Wednesday, March 31, 2010

happy day

Today was a big day for us and I wanted to share our excitement here. After several years of renting and borrowing violins, we were able to buy Paul one today! I wish you could peer past my very poor photography to the beautiful fiddle underneath. It's made of maple and has mother-of-pearl inlay around the rim. An older fiddler Paul knows decided to sell it and we were so happy to take it off his hands. The tone is so fine - very mellow and sweet. The funny things about violins is that a good one only becomes more valuable over time. Another interesting thing is that they must be played. A violin that isn't played deteriorates pretty quickly. The tone becomes very poor. At least that's what we're learning.

We celebrated by going to lunch at Arby's. While there a funny thing happened. A lady came up to me and asked if I was Laura Frantz. I said yes, thinking she'd read my book (though no one has ever picked me out of a crowd before!). She said she'd seen Paul play at a recent show and wanted to meet him. I had to chuckle when they shook hands and got acquainted. That beats an old book any day:) Being a fiddler's mom is lots of fun and you meet all sorts of interesting people. I like to think the Lord picked out this very violin for Paul. It just took us a few years to find it.

I'm not musical myself. I quit after flunking flutaphone in the 3rd grade! But I'd love to know if you play an instrument or ever have. Or if you don't, which one would you play if you could?

Saturday, March 27, 2010

yet another hero

Lately, I've been reading more history and biography than fiction. Not only is truth stranger than fiction, real life trumps fiction every time! And the past is so much more fascinating than the present, at least for this history-loving chick:)

I seem to be unable to get over my infatuation with the Founding Fathers. If you haven't seen the HBO miniseries John Adams, please run to your nearest video store and rent it. The musical score is incredible and the movie itself astonishingly clean. There was just a tarring and feathering incident, and then one romantic interlude between John and his peppery wife, Abigail, that had us hitting the fast forward button. Oh, and a couple of minutes showing a very geriatric Benjamin Franklin taking a bubble bath with an equally geriatric French countess. He was quite the ladies man, you know!

Don't let John's unheroic looks fool you. Beneath that balding pate and those heavy features was one of the most amazing intellects of the 18th-century. He was a man of principle and honor and courage. And guess what? He died on the 4th of July, fifty years later. I like to think the Lord rewarded him for a life well lived.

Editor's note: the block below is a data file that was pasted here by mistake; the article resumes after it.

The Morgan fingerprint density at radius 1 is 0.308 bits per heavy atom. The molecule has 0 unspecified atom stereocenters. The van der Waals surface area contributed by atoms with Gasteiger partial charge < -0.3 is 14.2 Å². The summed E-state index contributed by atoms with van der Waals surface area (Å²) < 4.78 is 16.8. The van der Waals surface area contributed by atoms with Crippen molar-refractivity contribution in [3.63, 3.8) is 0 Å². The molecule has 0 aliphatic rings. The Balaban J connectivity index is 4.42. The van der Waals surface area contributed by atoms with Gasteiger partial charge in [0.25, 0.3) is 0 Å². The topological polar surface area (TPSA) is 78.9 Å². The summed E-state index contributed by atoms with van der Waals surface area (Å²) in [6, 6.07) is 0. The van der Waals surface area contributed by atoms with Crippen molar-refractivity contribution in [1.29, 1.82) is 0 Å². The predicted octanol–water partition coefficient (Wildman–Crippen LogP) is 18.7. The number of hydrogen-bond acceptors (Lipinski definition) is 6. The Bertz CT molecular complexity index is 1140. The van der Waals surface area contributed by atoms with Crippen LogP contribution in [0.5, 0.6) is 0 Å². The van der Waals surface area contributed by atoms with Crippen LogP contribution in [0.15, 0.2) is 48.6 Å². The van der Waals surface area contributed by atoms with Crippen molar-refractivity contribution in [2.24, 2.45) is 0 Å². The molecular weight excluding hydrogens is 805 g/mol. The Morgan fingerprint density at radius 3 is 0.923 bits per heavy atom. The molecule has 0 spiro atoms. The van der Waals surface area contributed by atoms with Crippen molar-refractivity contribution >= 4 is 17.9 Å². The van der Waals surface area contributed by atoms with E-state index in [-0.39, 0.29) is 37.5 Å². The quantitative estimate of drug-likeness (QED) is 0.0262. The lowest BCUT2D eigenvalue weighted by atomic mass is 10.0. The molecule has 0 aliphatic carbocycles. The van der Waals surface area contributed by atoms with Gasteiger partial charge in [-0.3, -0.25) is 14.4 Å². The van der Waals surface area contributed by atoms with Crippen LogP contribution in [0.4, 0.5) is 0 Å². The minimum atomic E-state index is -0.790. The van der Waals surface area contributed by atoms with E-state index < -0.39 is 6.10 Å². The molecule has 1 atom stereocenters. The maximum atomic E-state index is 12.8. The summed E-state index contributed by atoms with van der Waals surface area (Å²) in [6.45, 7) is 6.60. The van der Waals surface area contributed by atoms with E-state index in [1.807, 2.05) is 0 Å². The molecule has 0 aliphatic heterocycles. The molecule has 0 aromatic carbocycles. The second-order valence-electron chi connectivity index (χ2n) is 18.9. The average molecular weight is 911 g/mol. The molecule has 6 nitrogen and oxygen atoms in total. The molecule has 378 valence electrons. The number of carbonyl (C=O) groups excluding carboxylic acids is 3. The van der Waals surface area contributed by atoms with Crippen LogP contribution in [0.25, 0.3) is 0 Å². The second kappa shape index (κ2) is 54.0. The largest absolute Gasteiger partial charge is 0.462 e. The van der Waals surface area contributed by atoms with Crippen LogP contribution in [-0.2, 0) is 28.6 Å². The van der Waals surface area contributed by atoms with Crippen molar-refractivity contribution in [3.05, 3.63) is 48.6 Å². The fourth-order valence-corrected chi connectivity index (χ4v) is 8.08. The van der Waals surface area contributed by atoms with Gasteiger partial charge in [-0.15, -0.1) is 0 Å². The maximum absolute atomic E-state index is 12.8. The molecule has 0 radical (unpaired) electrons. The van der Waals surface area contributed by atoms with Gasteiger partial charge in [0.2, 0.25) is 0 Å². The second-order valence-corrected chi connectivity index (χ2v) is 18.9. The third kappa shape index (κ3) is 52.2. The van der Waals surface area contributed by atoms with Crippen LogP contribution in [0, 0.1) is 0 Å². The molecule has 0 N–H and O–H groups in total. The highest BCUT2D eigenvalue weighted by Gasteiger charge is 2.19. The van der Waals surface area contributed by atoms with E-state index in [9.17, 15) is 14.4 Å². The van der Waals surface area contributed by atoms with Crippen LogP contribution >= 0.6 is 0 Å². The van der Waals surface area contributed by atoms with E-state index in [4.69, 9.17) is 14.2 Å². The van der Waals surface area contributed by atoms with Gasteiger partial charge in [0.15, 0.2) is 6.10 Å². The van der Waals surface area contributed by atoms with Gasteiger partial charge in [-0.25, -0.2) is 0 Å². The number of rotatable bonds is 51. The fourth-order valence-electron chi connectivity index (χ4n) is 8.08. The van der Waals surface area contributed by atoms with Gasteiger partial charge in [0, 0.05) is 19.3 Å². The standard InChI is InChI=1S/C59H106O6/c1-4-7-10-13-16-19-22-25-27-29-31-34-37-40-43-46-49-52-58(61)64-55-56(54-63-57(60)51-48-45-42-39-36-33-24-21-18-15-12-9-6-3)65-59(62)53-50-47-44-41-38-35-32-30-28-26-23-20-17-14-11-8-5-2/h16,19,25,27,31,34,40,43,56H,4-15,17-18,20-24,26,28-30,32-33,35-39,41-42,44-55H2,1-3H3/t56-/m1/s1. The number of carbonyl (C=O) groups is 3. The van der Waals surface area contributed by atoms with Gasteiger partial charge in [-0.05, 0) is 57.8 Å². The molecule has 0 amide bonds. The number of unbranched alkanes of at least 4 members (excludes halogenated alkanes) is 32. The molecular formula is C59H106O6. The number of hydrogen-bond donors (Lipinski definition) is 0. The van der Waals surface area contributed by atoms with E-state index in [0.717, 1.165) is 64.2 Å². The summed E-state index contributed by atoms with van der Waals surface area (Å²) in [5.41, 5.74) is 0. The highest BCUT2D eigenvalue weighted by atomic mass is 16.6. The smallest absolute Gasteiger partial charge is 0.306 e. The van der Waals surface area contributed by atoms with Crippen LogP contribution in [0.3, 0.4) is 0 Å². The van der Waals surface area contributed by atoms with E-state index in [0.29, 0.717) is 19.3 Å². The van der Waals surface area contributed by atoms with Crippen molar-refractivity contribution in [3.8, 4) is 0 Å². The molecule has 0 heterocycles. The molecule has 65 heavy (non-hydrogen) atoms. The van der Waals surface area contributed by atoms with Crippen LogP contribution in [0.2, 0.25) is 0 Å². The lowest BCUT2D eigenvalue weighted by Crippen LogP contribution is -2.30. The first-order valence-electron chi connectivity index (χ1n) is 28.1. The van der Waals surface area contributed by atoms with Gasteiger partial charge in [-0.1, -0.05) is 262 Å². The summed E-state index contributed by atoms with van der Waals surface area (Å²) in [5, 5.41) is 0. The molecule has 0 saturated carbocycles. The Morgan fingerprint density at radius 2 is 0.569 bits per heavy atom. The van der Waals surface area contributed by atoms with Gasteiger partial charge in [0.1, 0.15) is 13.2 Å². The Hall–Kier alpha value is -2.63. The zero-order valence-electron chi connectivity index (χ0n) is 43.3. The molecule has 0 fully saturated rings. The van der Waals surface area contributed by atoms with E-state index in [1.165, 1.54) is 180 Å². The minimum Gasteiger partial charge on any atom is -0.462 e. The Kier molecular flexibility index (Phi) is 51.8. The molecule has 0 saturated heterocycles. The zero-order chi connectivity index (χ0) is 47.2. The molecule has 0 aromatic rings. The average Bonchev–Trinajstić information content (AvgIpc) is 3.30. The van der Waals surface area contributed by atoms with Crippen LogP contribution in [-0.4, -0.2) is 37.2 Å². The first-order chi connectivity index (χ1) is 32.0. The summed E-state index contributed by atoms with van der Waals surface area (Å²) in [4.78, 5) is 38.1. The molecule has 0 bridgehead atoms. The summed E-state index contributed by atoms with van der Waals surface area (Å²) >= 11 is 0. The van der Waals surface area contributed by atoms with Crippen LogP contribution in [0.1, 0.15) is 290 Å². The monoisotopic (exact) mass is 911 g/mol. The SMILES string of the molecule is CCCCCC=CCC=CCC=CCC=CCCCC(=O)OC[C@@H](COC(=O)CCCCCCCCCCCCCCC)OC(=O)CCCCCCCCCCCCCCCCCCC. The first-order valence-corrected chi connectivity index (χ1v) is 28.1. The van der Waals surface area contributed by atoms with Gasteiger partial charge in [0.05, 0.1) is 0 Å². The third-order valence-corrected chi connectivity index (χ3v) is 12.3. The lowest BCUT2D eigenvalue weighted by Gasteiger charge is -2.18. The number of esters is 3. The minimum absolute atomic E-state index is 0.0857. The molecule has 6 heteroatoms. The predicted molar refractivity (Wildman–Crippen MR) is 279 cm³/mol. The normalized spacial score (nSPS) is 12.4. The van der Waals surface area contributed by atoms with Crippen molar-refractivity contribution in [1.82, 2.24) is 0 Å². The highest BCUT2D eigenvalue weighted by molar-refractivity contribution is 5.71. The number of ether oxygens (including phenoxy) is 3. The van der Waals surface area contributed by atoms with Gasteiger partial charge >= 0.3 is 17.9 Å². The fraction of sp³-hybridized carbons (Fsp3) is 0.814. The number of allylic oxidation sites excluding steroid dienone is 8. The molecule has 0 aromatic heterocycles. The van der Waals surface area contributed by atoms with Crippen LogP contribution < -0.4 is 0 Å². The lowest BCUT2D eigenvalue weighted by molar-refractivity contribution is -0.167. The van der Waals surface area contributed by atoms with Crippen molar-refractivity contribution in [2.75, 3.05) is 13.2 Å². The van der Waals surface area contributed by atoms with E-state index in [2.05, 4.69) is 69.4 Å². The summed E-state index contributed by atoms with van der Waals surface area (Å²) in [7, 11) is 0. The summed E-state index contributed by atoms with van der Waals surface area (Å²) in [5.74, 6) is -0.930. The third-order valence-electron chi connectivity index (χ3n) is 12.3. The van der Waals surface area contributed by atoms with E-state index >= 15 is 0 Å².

Contrast John with Thomas Jefferson whose personal life would have made prime time television today. He died deeply in debt and his beautiful home, Monticello, passed out of his family. I'm not a Jefferson-basher by any means. He had some very fine qualities. But I'm puzzled and disturbed by his relationship with the mulatto Sally Hemmings even two hundred or so years later. And why his wife made him promise, on her deathbed, to never remarry. I'm also troubled that so many of our founding fathers clung to slavery while crying "liberty" so loudly. Amazingly enough, Jefferson died on the same 4th of July as John Adams, which just goes to show that the Lord doesn't play favorites, I suppose.

I'm not a big movie watcher but thought I'd mention John Adams here. Have you seen any well-made historical movies? Or read any biographies of historical figures? I'd love to know!

Any fool can make history, but it takes a genius to write it. -Oscar Wilde

Sunday, March 21, 2010

the joy of stays

I've been studying what made up a woman's clothing in the 18th-century and it is quite complicated! No underwear, for starters. Can you imagine? Then there were those pesky stays that were made of bone and fabric (usually) and shaped a woman's upper body (or tried to) into a cone shape. Add a shift, several petticoats, some stockings and garters, and then top it with a dress and you are still not done! In one collection of ballgowns I've been perusing, the dresses are over 200 years old and the only defect on most are the sweat stains beneath the arms:) Try dancing for hours on end without deodorant, in a crowded ballroom, lit by heat-inducing candles and no air-conditioning in 90 degree summer temps. Now you have the idea of what it was like being a colonial belle...

Interesting facts:
~George Washington did wear underwear, unlike most men, and ordered his from a tailor in London to go beneath his clothes.
~Thomas Jefferson suffered so from the cold he also followed George and ordered underwear from London. Think longjohns here.
~Colonial women among the gentry sometimes took hours to dress, then changed several times a day for tea, dinner, riding, etc.
~Pregnant women in colonial America did not disguise their condition and often rode, danced, visited, shopped and did all else till their "reckoning" in their normal clothes which were simply altered.
~The preferred color for colonial wedding gowns was yellow.
~Powdered wigs were de rigueur for the gentry; if you ran out of powder, flour sufficed.
~If you wanted to brush your teeth (given you had any) you would use "Essence of Pearl" tooth powder. I think that sounds quite charming, actually! And best not put that in your book because I am:)